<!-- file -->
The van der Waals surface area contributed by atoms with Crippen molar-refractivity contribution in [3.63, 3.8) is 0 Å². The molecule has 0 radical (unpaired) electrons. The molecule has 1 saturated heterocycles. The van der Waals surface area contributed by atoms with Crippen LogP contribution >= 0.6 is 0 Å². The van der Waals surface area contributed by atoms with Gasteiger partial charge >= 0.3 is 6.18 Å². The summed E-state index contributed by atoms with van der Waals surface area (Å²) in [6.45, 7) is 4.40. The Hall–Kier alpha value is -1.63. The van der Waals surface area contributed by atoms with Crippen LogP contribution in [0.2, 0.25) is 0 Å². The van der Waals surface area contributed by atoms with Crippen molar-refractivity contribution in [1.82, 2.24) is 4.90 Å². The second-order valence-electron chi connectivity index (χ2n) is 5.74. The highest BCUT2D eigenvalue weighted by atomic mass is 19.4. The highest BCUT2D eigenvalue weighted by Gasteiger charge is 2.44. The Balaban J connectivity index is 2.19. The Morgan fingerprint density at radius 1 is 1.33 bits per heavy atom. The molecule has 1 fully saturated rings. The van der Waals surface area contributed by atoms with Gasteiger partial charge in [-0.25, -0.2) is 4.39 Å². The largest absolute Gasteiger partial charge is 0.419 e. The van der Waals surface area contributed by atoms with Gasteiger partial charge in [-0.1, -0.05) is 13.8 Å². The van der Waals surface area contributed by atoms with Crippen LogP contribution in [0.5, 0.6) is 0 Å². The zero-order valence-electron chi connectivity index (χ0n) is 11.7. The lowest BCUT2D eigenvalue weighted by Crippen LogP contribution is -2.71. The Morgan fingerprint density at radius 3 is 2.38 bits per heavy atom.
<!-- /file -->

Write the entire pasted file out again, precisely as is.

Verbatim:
The van der Waals surface area contributed by atoms with Crippen molar-refractivity contribution in [3.63, 3.8) is 0 Å². The molecule has 0 radical (unpaired) electrons. The molecule has 1 saturated heterocycles. The van der Waals surface area contributed by atoms with Crippen LogP contribution >= 0.6 is 0 Å². The van der Waals surface area contributed by atoms with Gasteiger partial charge >= 0.3 is 6.18 Å². The summed E-state index contributed by atoms with van der Waals surface area (Å²) in [6.45, 7) is 4.40. The Hall–Kier alpha value is -1.63. The van der Waals surface area contributed by atoms with Crippen LogP contribution in [0.2, 0.25) is 0 Å². The van der Waals surface area contributed by atoms with Crippen molar-refractivity contribution in [1.82, 2.24) is 4.90 Å². The second-order valence-electron chi connectivity index (χ2n) is 5.74. The highest BCUT2D eigenvalue weighted by atomic mass is 19.4. The highest BCUT2D eigenvalue weighted by Gasteiger charge is 2.44. The Balaban J connectivity index is 2.19. The Morgan fingerprint density at radius 1 is 1.33 bits per heavy atom. The molecule has 1 fully saturated rings. The van der Waals surface area contributed by atoms with Gasteiger partial charge in [-0.25, -0.2) is 4.39 Å². The largest absolute Gasteiger partial charge is 0.419 e. The van der Waals surface area contributed by atoms with Gasteiger partial charge in [-0.1, -0.05) is 13.8 Å². The van der Waals surface area contributed by atoms with Crippen LogP contribution in [0.5, 0.6) is 0 Å². The zero-order valence-electron chi connectivity index (χ0n) is 11.7. The lowest BCUT2D eigenvalue weighted by Crippen LogP contribution is -2.71. The Morgan fingerprint density at radius 3 is 2.38 bits per heavy atom.